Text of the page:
Animal Planet will be airing a special on mermaids which promises to be about as accurate as the 1990s classic "Alien Autopsy" video. But one thing the faux-cumentary mentions is the "aquatic ape" hypothesis, which is a pseudoscientific theory that just won't quite die.
According to this theory of evolution, humankind went through an aquatic phase. This phase is said to explain several mysteries, including our diving reflex, our hairlessness, the pattern of hair on our bodies, and our lack of a "missing link." Fossil evidence would be missing, according to this theory, because we were living in the water at the time.
This isn't entirely without precedent. Whales famously came ashore, lived as land animals for a while, then returned to the water. However, the evidence against the Aquatic Ape Hypothesis is both voluminous and convincing.
Problem 1: We found the missing link
This "missing link" was a big deal back in the day. For a long time, archaeologists were unable to find fossil evidence of the bridge between homo sapiens and earlier forms of primate. These forms have since been unearthed, and the continuum of fossil evidence is complete. There are no missing links.
Problem 2: Our hair pattern isn't that strange
Granted, it is odd that we are hairless but for the tops of our heads. But as for the contention that our hair pattern would make us more streamlined, it just isn't so. First of all, if you compare our hair pattern to other animals, it's pretty much the same. Our hair grows from our shoulders down and out, for the most part. Just like most animals.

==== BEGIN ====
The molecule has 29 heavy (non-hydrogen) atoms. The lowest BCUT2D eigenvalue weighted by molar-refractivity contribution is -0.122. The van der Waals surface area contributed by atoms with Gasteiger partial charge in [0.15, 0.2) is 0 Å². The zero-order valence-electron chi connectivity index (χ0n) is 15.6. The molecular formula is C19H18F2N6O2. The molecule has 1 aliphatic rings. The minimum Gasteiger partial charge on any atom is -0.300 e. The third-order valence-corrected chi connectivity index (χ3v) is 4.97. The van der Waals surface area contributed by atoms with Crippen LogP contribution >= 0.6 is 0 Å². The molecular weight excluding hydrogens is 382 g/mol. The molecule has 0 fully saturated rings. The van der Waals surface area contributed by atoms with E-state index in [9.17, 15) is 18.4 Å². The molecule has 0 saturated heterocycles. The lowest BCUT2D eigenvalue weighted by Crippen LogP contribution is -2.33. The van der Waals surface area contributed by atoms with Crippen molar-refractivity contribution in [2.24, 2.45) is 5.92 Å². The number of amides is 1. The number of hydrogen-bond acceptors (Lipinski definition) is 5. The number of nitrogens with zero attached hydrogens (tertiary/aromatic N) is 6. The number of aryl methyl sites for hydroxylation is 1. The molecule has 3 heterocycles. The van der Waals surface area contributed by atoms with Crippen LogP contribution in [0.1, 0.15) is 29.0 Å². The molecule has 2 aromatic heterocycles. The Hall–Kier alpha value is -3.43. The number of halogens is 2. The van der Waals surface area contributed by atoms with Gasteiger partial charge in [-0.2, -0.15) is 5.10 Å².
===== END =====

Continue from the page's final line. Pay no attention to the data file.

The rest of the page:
Problem 3: Our hair pattern isn't aquadynamic
The only place where our hair pattern differs is on our forearms and calves, where it grows sideways. Not so unusual for primates - the same pattern is found on orangutans and other apes. And it's only "streamlined" if you can figure out how aquatic apes propelled themselves face-first through the water, with their arms out at their sides like airplane wings.
Problem 4: Subcutaneous fat is actually pretty common
Many proponents claim that we share the property of subcutaneous fat with other aquatic mammals (like whales and seals) but not land animals. I have an overweight cat sitting on the desk beside me who is ample proof to the contrary.
Problem 5: It wasn't long enough to evolve this way, anyway
It took whales millions of years to evolve away from their land-based forms. However long we theoretically spent in the water, it wasn't nearly long enough to account for all these changes.